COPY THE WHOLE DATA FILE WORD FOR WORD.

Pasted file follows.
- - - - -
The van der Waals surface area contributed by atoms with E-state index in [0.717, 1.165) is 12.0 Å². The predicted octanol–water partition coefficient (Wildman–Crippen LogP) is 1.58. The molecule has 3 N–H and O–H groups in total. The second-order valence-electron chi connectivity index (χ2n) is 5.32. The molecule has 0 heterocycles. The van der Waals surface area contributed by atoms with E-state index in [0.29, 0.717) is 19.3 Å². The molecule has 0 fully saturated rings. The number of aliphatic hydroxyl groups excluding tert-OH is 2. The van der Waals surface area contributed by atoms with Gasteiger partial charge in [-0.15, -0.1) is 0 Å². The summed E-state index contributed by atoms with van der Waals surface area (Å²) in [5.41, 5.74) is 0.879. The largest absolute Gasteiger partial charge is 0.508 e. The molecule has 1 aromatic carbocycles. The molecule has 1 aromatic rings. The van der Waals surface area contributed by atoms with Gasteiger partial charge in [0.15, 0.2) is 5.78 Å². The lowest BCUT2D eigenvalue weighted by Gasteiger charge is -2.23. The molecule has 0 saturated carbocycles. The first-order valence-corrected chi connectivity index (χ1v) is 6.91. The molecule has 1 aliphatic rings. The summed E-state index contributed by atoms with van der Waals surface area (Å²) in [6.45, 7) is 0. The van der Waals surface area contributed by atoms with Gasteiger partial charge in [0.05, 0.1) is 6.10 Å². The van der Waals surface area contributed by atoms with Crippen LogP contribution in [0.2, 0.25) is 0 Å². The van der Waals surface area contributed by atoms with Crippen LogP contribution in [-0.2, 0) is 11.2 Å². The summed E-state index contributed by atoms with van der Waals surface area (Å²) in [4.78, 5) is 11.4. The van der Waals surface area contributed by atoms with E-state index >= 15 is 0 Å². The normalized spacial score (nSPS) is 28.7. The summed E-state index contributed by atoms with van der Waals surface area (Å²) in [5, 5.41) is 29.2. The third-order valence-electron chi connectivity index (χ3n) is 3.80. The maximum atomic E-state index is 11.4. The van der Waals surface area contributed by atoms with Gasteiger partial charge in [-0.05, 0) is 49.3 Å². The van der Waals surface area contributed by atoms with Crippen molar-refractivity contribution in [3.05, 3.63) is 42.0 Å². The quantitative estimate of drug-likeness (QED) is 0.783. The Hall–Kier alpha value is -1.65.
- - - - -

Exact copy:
The van der Waals surface area contributed by atoms with E-state index in [0.717, 1.165) is 12.0 Å². The predicted octanol–water partition coefficient (Wildman–Crippen LogP) is 1.58. The molecule has 3 N–H and O–H groups in total. The second-order valence-electron chi connectivity index (χ2n) is 5.32. The molecule has 0 heterocycles. The van der Waals surface area contributed by atoms with E-state index in [0.29, 0.717) is 19.3 Å². The molecule has 0 fully saturated rings. The number of aliphatic hydroxyl groups excluding tert-OH is 2. The van der Waals surface area contributed by atoms with Gasteiger partial charge in [-0.15, -0.1) is 0 Å². The summed E-state index contributed by atoms with van der Waals surface area (Å²) in [5.41, 5.74) is 0.879. The largest absolute Gasteiger partial charge is 0.508 e. The molecule has 1 aromatic carbocycles. The molecule has 1 aromatic rings. The van der Waals surface area contributed by atoms with Gasteiger partial charge in [0.15, 0.2) is 5.78 Å². The lowest BCUT2D eigenvalue weighted by Gasteiger charge is -2.23. The molecule has 0 saturated carbocycles. The first-order valence-corrected chi connectivity index (χ1v) is 6.91. The molecule has 1 aliphatic rings. The summed E-state index contributed by atoms with van der Waals surface area (Å²) in [6.45, 7) is 0. The van der Waals surface area contributed by atoms with Gasteiger partial charge in [0.05, 0.1) is 6.10 Å². The van der Waals surface area contributed by atoms with Crippen LogP contribution in [0.2, 0.25) is 0 Å². The van der Waals surface area contributed by atoms with Crippen LogP contribution in [-0.2, 0) is 11.2 Å². The summed E-state index contributed by atoms with van der Waals surface area (Å²) in [4.78, 5) is 11.4. The van der Waals surface area contributed by atoms with E-state index >= 15 is 0 Å². The normalized spacial score (nSPS) is 28.7. The summed E-state index contributed by atoms with van der Waals surface area (Å²) in [5, 5.41) is 29.2. The third-order valence-electron chi connectivity index (χ3n) is 3.80. The maximum atomic E-state index is 11.4. The van der Waals surface area contributed by atoms with Gasteiger partial charge in [-0.05, 0) is 49.3 Å². The van der Waals surface area contributed by atoms with Crippen molar-refractivity contribution in [3.05, 3.63) is 42.0 Å². The quantitative estimate of drug-likeness (QED) is 0.783. The Hall–Kier alpha value is -1.65.